In the summer of 1993, I hadn't yet secured the ability to see just about any movie I wanted. As I was 3 years away from driving, and 2 away from having a part-time job, I was kind of at the mercy of my mom (earlier that year, my dad inexplicably opted to stop going to the movies for some reason - he only went one more time* before he died 11 years later). And she's not exactly a movie buff; she watches whatever she hears about and usually says it was "OK" (her DVD collection is a hilarious monument to the Walmart dump bin and the closed video store near her house; she somehow owns two copies of Michael Clayton, for example). But for the life of me, I can't recall begging her to see Jurassic Park the way I did with a few other films during that period, nor can I recall why we saw it during the week when school was still in session.
But as I'm thinking back, maybe she was a closeted Spielberg die-hard fan? I'm pretty sure E.T. was the first movie I saw in theaters and that Poltergeist (close enough) was the first horror movie I ever saw, plus she bought me the Last Crusade novelization in the summer of 1989 even though I hadn't seen it or the previous two Indiana Jones films (I've since fixed that. Good stuff!). So it's possible she just couldn't wait until the weekend to see what seemed to be his biggest movie ever and I just got dragged along. I don't know why my memory is clouded on this issue; I can still recall entire conversations about seeing other movies (like when I offered to use my Christmas money from Grammy to pay for the family to see Christmas Vacation - I was vetoed), but as to why I got to stay up late on a Tuesday to see it at the now defunct Showcase Cinemas Lawrence 1-4 (5-10 is across the street and still open. Weird place), I got nothing. But, I like to think that the movie was just so damn good that I forgot about everything that happened before the first reel began. My mind was literally blown by those 126 minutes of pure movie magic.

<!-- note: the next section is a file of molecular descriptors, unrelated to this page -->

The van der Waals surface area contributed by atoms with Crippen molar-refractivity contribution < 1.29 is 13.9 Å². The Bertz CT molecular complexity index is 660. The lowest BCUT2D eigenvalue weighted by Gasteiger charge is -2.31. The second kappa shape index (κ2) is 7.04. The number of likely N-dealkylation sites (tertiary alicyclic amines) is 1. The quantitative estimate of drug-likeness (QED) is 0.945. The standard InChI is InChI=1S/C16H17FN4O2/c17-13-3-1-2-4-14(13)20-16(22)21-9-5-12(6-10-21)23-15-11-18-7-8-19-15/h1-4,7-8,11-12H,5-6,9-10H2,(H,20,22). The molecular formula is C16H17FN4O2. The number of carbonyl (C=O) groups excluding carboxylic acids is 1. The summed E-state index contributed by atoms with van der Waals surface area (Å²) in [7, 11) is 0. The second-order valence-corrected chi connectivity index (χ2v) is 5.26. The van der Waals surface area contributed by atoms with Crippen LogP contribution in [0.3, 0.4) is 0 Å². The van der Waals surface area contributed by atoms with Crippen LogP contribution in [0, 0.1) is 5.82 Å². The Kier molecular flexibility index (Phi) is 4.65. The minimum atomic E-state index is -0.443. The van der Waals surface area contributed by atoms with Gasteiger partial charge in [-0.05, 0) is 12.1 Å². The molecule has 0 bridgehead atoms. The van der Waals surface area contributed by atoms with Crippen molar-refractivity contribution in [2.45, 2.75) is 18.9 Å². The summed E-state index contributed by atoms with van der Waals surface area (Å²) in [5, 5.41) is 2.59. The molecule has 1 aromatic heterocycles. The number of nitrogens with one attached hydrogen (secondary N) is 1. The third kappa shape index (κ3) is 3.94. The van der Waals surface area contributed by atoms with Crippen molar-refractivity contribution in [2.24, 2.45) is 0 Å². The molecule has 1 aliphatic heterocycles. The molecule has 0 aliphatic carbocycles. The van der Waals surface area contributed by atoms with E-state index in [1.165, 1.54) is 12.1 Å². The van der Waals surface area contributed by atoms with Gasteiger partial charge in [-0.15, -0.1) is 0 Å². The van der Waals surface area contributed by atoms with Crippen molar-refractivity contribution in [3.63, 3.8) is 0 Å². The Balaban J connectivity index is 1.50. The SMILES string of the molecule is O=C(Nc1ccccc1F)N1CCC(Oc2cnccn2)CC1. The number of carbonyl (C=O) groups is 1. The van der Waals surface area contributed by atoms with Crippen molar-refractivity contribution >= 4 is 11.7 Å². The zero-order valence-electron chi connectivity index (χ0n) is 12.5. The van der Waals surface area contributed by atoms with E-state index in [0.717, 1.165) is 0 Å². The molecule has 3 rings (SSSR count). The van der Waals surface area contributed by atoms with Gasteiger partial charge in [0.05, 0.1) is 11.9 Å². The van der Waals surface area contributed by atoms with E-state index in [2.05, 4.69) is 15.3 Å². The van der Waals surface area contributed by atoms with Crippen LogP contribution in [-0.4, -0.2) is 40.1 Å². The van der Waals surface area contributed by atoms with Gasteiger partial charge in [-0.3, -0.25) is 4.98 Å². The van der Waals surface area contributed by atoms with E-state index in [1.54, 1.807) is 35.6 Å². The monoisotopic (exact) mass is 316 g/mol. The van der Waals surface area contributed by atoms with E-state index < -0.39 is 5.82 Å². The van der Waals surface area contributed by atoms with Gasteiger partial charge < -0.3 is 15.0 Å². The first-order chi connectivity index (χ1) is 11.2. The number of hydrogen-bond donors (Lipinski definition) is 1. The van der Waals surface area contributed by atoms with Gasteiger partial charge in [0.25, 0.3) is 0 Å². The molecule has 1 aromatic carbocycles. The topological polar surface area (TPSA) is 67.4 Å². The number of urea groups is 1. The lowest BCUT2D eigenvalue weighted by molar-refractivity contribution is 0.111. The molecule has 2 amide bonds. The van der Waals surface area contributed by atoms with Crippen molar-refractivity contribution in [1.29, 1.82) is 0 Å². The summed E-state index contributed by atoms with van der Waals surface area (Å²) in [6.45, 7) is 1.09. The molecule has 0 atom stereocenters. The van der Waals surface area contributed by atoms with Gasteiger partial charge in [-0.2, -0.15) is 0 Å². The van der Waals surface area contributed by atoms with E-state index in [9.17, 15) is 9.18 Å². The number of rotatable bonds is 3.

I know Jaws is a better film in the technical sense, but Jurassic Park is and probably always will be my favorite Spielberg movie. I didn't NEED to revisit it for this article as I have it memorized, but I threw in my DVD (I'm not an upgrader, but I should make an exception for this one) anyway, and later marveled at how my eyes were glued to it even as other distractions occurred around me. I've probably seen it 50 times at this point, and while the IMDb's list of continuity errors is lengthy (as it is for just about every Spielberg movie), I must admit I don't think I've ever noticed a single one of them (OK, the jeep where an injured Malcolm is waiting being in a completely different spot all of a sudden always bugged me). The movie just WORKS the way few blockbuster-y types do, something that's even more impressive when you consider that its biggest selling point - the dinosaurs - are only on-screen for about 20 minutes. That's much less than a quarter of its runtime, and yet I never even really noticed until it was pointed out.
Of course, part of the reason that they're not on-screen that much is because Spielberg learned all too well that "less is more" when it comes to his creatures, but also I'm sure that the resources to put them before the camera for much longer than that would be out of the realm of possibility given the time and budget they had to work with. This was back when rendering a few frames of a shot of one dinosaur would take hours or even days, and there was only so much that the giant animatronic dinos could do without spoiling the illusion. No, Spielberg wisely kept their appearances to a minimum, making each one count and remain memorable, unlike the sequels where I'd be hard-pressed to recall a single great moment involving their usage. With all the advancement in FX, and bigger budgets at their disposal, neither Lost World or Jurassic Park III offer anything as mesmerizing as that first shot at the lagoon, or T-Rex's claw raking across the de-electrified fence.
This also resulted in something that was not likely on anyone's mind - the FX hold up under scrutiny, 20+ years later. The film was (decently/uselessly) retrofitted for 3D to celebrate its 20th anniversary, and I can't recall any of the dinos looking fake or anything like that under the microscope of a high def presentation. Time and time again I see older films on Blu-ray (even ones newer than JP) where once-terrific FX are undone by the higher resolution, but this is not one of them. With a mere 75 VFX shots in the film (as Drew McWeeny pointed out the other day, this is less than some commercials nowadays), they were able to make them perfect and make sure they held up to scrutiny, a lesson no one - even Spielberg himself for the first sequel - has seemingly been able to learn with any consistency.